Singapore REITs (S-REITs) have, to a large extent, refinanced their maturing debt obligations in 2009 and have benefited from a recent share price recovery, though questions still remain regarding their financial flexibility and refinancing ability, notes Fitch Ratings in a new special report.
In the report, the agency discusses some of the aspects of S-REITs’ structures, highlighting its concerns, and discusses the impact of the financial crisis and the outlook for S-REITs and their ratings as they emerge from the crisis.
S-REITs have been negatively affected by the financial crisis as a limited availability of debt financing and stock price corrections forced them to restrict their previous aggressive asset acquisition programmes and concentrate on survival and tenant retention in a difficult market. S-REITs responded to the changing market dynamics by sourcing bank loans in advance for their refinancing and by reducing their capex and acquisition plans, and development pipelines; some S-REITs have successfully issued equity. These steps are positive, from a ratings standpoint, but do not address other aspects of the debt structure and liquidity profile on which Fitch continues to have concerns.
‘The requirement for S-REITs to distribute a major portion of their earnings affects their liquidity profiles. This coupled with concentrated debt maturity profiles can significantly increase the refinancing risk around S-REITs,’ says Peeyush Pallav, Director with the agency’s REIT team.
S-REITs are moderately geared at an average of 31.0% (as at June 2009) although industrial S-REITs are more highly geared at an average of 39.6% (as of June 2009). In the year ending June 2009, S-REITs have faced falling asset valuations as well, for instance, office S-REITs reported a 4.2% drop in total assets in the year ending June 2009, compared with an increase of about 54% in the previous year, while retail S-REITs added 1.5% to their total assets in the same period. Fitch does not expect leverage to increase significantly in the near term as S-REITs are currently focused on tenant retention and organic portfolio growth, and may only look to acquisitions when they become yield accretive.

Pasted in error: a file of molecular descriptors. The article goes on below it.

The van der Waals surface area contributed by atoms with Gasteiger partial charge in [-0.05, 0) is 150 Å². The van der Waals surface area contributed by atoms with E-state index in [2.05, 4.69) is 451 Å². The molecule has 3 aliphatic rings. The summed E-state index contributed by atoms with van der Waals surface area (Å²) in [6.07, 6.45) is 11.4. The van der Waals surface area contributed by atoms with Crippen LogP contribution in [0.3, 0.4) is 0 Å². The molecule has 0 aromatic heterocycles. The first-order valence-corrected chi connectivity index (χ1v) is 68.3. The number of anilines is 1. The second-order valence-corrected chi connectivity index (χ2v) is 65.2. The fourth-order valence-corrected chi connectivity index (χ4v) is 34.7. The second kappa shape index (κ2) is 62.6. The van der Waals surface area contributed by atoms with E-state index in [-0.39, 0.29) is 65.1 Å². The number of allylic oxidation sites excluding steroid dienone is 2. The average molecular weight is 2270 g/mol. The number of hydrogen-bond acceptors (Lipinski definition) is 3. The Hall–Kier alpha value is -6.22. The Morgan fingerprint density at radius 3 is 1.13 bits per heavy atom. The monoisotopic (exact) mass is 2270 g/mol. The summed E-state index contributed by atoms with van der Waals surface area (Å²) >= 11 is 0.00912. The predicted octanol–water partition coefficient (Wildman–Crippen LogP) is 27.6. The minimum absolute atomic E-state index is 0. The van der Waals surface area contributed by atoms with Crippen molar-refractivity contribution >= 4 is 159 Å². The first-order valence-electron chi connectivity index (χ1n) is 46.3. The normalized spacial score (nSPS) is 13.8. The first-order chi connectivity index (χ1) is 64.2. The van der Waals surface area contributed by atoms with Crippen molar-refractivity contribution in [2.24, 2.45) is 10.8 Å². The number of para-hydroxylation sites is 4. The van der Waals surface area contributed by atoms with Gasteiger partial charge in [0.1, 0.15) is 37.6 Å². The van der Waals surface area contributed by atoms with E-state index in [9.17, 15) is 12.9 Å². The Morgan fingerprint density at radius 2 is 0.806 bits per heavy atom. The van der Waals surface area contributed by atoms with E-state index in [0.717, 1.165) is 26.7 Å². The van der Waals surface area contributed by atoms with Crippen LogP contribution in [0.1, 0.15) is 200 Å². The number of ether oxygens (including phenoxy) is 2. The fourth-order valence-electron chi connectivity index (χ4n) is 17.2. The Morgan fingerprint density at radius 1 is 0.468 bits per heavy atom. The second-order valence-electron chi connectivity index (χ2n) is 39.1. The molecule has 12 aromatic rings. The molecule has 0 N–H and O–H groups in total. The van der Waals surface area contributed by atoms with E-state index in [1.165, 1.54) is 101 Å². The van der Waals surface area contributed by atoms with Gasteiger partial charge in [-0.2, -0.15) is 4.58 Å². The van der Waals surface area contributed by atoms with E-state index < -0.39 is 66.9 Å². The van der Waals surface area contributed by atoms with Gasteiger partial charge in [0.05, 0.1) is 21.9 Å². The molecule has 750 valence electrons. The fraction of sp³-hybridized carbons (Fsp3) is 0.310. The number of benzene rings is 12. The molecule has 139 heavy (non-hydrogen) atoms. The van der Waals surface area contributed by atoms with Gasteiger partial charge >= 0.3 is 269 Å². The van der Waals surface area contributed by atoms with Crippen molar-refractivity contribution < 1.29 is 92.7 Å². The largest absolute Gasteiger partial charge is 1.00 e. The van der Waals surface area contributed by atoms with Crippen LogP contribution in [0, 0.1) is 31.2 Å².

The ability of S-REITs to access the capital markets and maintain adequate liquidity for their debt refinancing and capex requirements remains critical to their ratings outlook. ‘S-REITs would benefit from long term undrawn committed bank facilities, less reliance on secured financing and a wider spread of debt maturities to ensure debt refinancing funding is available even in the most difficult circumstances,’ adds Mr Pallav.
Fitch will continue to monitor the steps taken by S-REITs in the wake of the financial crisis, including their efforts to reduce debt concentration, acquire sufficient committed bank facilities and improve their liquidity profiles. Fitch’s overall outlook for the sector remains negative owing to negative asset performance expectations; however the sector’s credit performance is expected to be driven by the industry sub-sectors, and hence individual S-REITs may have different outlooks.
Source: Business Times, 29 Sep 2009
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